Author: Manfred Schmitz, CTO MEN Mikro Elektronik
Safety-relevant computers often use the principle of redundancy to detect errors. If two computers are combined, this is called a 2-out-of-2 system. These two computers are often different to avoid that common cause errors remain undetected. Besides safety, availability is also of special importance for applications in critical areas.
Availability is also achieved through redundancy. If non-diversitary subsystems are extended by another subsystem, you get a 2-out-of-3 system. For diversitary 2-out-of-2 systems, the desired availability is achieved by doubling the whole 2-out-of-2 system.
The computers have to compare and align their results. To do this, they need an interface which on the one hand offers a high enough data transfer rate and on the other hand guarantees absence of feedback. After all, the defect of one computer is not supposed to paralyze the whole system. Ethernet, especially the electrically isolated communication standards (10/100/1000/10GBase-T) are particularly well-suited.
CompactPCI Serial CPCI-S.0 particularly focuses on safety-relevant systems. For this reason, additional features such as hot swapping are included beside Ethernet as the communication interface. A board can be removed from the system without interrupting the function of the other computers. As the communication between the boards is based on Ethernet, which implicitly supports hot swapping already, not even a special hot swap controller is needed for this function. A single 12V power rail is used as the main power supply. Building up redundant PSUs is especially simple if they only have to supply one output voltage.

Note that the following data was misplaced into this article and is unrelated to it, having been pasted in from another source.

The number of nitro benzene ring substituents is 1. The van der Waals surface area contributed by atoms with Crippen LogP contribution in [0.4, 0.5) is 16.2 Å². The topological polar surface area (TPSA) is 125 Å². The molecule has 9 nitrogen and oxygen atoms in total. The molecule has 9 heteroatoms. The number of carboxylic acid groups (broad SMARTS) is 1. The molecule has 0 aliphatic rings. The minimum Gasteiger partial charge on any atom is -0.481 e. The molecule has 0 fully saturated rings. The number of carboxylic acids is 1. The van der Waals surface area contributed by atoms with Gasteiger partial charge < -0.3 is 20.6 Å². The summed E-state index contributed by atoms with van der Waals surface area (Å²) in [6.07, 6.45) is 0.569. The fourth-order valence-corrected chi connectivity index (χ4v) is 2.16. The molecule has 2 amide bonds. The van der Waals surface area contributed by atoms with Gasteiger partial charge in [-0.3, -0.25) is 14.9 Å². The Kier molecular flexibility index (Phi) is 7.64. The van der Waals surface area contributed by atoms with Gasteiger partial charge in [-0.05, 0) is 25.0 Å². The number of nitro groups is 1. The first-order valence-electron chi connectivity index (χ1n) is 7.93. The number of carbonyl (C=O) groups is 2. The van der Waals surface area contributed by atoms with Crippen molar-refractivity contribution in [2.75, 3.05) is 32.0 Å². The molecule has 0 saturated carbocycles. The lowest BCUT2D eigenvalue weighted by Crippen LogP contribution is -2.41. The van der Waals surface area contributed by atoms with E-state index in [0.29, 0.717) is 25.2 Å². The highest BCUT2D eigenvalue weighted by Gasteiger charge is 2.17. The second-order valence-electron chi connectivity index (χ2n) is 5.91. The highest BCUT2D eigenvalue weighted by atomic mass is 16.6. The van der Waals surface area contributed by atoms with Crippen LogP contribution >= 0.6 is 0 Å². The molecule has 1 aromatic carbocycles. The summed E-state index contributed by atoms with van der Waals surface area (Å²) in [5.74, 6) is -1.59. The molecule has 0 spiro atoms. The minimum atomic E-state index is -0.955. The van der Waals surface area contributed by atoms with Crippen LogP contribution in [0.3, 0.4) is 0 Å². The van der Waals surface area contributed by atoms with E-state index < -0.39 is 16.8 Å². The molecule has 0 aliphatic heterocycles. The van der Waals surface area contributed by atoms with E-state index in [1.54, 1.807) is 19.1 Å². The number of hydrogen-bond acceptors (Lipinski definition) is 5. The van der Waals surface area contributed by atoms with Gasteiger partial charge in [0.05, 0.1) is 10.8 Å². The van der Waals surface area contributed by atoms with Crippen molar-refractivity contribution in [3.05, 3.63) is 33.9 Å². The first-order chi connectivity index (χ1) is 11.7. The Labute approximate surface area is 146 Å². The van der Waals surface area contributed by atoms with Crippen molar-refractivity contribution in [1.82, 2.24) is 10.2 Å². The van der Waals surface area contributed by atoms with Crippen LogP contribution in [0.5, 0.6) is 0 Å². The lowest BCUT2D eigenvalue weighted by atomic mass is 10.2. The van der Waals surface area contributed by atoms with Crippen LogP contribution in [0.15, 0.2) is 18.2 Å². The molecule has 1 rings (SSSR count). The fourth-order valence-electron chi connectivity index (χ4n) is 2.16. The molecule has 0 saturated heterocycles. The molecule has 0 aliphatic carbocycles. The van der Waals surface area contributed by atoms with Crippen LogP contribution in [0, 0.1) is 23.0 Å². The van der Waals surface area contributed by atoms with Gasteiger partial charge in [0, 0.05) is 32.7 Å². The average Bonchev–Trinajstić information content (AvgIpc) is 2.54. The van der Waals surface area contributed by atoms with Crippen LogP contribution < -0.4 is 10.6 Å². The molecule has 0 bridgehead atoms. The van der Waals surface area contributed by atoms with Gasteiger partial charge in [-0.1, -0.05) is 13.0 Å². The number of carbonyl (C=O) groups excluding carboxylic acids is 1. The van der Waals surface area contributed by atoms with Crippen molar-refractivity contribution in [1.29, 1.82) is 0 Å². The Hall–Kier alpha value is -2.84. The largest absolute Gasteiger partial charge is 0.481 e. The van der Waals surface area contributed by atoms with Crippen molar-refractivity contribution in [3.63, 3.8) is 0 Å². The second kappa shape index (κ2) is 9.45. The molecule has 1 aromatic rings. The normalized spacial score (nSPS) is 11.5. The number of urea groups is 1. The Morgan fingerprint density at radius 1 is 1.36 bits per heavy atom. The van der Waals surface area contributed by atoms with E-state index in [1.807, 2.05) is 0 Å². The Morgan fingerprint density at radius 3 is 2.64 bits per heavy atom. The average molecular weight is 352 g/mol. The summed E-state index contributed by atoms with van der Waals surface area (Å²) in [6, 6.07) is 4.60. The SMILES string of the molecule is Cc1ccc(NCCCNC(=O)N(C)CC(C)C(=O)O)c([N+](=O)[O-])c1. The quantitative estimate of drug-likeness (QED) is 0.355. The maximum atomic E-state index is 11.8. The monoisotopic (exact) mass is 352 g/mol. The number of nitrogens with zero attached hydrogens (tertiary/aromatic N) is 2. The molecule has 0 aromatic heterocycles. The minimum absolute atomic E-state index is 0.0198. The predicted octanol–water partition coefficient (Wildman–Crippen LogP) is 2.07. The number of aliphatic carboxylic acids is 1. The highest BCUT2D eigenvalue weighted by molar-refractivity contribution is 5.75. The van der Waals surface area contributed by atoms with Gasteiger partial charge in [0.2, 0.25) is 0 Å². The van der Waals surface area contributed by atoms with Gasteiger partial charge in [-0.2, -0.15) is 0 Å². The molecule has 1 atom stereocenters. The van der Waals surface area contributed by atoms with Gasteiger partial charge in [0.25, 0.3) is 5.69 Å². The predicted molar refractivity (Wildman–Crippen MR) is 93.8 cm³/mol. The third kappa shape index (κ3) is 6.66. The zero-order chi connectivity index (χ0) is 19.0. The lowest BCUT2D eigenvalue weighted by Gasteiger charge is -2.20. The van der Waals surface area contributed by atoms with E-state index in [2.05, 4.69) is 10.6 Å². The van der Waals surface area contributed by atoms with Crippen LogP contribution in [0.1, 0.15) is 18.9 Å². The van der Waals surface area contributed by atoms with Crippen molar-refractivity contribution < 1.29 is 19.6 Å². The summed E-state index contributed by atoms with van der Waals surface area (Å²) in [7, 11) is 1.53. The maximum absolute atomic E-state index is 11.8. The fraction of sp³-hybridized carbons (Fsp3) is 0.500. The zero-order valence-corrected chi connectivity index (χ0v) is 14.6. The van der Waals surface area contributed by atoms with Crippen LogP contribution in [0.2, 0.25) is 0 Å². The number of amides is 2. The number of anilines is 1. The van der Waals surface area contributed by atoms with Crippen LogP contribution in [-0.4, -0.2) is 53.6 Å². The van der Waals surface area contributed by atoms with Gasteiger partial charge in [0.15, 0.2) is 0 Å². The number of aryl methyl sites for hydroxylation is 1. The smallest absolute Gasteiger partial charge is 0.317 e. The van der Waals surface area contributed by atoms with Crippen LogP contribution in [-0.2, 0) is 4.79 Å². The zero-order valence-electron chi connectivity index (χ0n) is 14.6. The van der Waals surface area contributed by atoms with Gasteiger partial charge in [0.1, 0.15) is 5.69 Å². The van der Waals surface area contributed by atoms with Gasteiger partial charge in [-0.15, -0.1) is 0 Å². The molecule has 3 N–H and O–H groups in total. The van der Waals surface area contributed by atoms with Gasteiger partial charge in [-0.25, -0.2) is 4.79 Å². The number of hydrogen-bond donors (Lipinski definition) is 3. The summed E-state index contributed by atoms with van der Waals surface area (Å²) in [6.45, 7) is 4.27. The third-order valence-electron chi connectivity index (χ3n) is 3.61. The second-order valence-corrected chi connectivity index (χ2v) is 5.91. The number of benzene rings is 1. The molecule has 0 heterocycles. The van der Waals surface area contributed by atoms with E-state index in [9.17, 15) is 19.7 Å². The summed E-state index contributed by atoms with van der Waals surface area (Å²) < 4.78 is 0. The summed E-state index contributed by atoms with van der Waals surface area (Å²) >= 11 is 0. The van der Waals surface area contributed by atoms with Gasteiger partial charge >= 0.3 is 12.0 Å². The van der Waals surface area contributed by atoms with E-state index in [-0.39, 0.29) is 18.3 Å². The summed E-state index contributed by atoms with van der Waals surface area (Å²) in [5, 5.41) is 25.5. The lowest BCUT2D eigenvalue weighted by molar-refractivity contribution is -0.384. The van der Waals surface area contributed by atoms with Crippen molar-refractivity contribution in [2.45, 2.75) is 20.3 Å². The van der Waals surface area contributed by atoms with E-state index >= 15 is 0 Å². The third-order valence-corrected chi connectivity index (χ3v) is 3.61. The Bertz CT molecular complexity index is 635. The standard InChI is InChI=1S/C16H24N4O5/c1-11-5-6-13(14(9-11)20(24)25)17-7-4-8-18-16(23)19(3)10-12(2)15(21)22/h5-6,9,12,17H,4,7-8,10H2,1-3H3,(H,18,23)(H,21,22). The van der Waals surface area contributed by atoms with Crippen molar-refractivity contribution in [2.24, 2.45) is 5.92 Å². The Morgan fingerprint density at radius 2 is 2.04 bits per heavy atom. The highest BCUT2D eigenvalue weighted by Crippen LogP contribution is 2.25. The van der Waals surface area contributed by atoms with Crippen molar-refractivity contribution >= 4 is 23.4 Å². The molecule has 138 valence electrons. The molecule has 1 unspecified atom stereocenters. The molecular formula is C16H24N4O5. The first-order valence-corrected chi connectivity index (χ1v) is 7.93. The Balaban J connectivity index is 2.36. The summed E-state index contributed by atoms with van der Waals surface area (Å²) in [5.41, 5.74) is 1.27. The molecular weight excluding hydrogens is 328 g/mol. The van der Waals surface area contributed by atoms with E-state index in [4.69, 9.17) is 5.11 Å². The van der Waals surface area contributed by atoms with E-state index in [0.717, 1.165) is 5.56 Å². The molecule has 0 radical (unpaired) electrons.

A double 2-out-of-2 system might for example consist of three CompactPCI Serial subsystems. Each subsystem would have its own independent (standard) backplane with possibly independent PSUs. The connection of the subsystems can be done via Ethernet and rear I/O (another advantage of 10/100/1000/10GBase-T).
For wiring 2-out-of-3 systems, a full-mesh architecture is well suited. A standard backplane accommodates three identical CPU boards. Switches, which are also redundant, can also be realized as independent CompactPCI Serial components on standard backplanes. The wiring of the subsystems among each other is possible with rear I/O. A customer-specific backplane will be helpful for optimizing this system function.
These are only some examples of safety-relevant architectures which can be realized using CompactPCI Serial. And all this can be done with standard backplanes and standard boards.